Patnaik is right because one reason why, even with retargeted PDS, food and fertiliser subsidies have almost doubled in the past five years is the enormous cost of holding grain. Second is the severe 2002 drought which caused the subsidy to rise 50 per cent that fiscal as foodgrains were used for drought relief. If this is not reforms with a human face, what is?
Why won’t more of such reforms bust the Budget? Here’s how. Assuming that the entire disinvestment target is lopped off the Budget target, 2004-05 will still end with a 4.9 per cent fiscal deficit. Add a few thousand crore to subsidies and plan development outlay (for irrigation, education, etc), it would still not go beyond, like the Hindu growth rate, the average 5.5 per cent we’ve become so comfortable with. Anyway, isn’t this what most analysts have been shouting themselves hoarse for so long, that public investment in development infrastructure must rise?
Says a senior Planning Commission economist: "We need growth and low fiscal deficit in a good year so that it can give us the flexibility to spend in a bad year. That is the essential principle of working in a business cycle, why should the economy function differently?" The fear that income taxes may be raised to mop up development funds should be tempered by the fact that Singh was the first to initiate I-T reforms. Says Shubhashis Gangopadhyay, director, India Development Foundation: "I doubt whether income tax will be raised, at least not at the lower levels. But the remaining Kelkar panel recommendations would be seriously looked into." Ending all exemptions is definitely a better way to raise money, yet tax the rich middle class to keep the Left happy.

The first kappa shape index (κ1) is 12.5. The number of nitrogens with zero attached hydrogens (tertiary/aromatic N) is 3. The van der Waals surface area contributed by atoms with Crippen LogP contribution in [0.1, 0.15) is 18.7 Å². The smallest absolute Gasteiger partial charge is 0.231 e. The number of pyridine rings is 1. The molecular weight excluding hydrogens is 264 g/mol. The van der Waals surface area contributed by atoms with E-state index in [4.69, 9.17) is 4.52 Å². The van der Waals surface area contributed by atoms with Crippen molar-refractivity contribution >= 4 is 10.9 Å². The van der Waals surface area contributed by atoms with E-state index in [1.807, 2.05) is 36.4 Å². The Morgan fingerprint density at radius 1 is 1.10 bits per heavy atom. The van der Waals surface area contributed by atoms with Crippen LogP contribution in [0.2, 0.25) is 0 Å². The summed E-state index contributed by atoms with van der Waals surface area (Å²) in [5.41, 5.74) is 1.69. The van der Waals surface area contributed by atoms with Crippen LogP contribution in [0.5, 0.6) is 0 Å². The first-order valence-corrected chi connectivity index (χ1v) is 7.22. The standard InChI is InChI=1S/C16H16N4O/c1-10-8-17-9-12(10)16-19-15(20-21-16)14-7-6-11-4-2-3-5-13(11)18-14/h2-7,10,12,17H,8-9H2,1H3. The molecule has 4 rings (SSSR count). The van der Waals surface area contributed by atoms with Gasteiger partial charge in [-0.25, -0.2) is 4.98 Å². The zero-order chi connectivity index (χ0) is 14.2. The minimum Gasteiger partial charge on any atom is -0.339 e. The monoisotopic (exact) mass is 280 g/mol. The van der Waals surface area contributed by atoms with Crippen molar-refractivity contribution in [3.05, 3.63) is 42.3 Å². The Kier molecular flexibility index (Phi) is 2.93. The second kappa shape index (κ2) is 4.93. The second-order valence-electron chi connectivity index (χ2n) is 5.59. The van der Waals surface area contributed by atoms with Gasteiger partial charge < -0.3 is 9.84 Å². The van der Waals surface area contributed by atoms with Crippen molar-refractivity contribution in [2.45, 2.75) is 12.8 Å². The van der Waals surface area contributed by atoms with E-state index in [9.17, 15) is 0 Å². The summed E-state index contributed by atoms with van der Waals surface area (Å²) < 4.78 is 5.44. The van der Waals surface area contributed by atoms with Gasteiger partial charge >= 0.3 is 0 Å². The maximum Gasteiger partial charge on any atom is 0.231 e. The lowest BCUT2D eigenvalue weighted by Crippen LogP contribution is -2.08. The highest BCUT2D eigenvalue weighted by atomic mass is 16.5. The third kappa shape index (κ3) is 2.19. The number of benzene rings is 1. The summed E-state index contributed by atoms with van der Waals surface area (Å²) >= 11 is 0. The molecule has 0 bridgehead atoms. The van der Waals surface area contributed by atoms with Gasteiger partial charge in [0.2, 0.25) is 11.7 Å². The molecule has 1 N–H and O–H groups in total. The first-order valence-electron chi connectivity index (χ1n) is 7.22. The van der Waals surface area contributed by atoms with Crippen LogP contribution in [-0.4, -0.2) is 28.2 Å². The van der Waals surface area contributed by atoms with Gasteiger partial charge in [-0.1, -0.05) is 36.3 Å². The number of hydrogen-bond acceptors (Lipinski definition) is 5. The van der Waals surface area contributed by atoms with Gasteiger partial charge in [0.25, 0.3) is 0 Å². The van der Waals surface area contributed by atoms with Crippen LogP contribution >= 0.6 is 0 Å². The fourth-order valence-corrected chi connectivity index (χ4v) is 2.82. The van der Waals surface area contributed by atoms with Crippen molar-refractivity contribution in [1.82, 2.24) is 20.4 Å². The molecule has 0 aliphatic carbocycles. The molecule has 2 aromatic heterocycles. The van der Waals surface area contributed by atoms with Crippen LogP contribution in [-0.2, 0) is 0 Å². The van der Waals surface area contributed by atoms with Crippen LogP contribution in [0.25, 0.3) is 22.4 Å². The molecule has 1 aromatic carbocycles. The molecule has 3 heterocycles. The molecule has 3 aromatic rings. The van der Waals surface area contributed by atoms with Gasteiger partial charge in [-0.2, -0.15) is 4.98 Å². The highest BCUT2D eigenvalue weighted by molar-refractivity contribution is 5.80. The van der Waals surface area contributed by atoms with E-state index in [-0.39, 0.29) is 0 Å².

Even the Left hasn’t really talked of income tax, but of taxing the rich. Says Patnaik: "It’s necessary to tax the whole of the service sector that’s contributing a lot to the GDP. Besides, there is hardly any asset taxation. In the western world there is substantial wealth taxation as opposed to taxing income flows. Even a small percentage of tax here will yield huge revenues. This is the way of reducing fiscal deficit and not by disinvestment alone."
There has been yet no murmur by the Left on FDI on which the Congress economic vision is rather radical. In a recent interview with Outlook, Singh had said: "Except for defence and environment-related sectors, and where there is a fear of monopoly, the rest is open to all to invest. Through the RBI or the market. No limits whatsoever. We don’t have a control fetish." Complement this with what he told the media on May 19, that the CMP would be growth-oriented and progressive, and create an investment-friendly environment, and even FDI’s future looks less bleak.
If there’s a thorny issue, it’s the Left’s demand for state debt write-off. Ironically, its leaders forget that the Left-supported UF government, by allowing a partial implementation of the Fifth Pay commission report, was responsible for this bankruptcy. Even here, there’s no reason why the low-interest regime wouldn’t help the states, as it has the Centre. Says V. Ananth-Nageswaran, director, Credit Suisse, Singapore: "Due to successive droughts, rural India hasn’t felt the gains of growth, rising reserves and outsourcing. But it’s impossible to do anything meaningful for rural India with a bankrupt state and ideology. If the communists fail to recognise this, none would be a better friend of the Americans."
Still, the Left is much less of a challenge to Singh than the uncomfortable majority his coalition will enjoy in the 14th Lok Sabha. The main opposition to disinvestment stems from the fear of large-scale unemployment occurring from change of ownership or VRS. Any average Indian family would endorse it. Yet, don’t forget that LF-ruled West Bengal has banned strikes in IT where it wants to catch up with southern states. Singh also says that reforms would stress on providing education and health for all, a better environment, housing for slum-dwellers and increased agriculture production. That’s the unfinished agenda of ’91-96. If he can manage to do all this while keeping the economy on reform course, who’d quibble on how he achieved it? No power on earth would now be able to stop a reformer whom destiny has given a second chance.
By Paromita Shastri with Saumya Roy, Gauri Bhatia and Arindam Mukherjee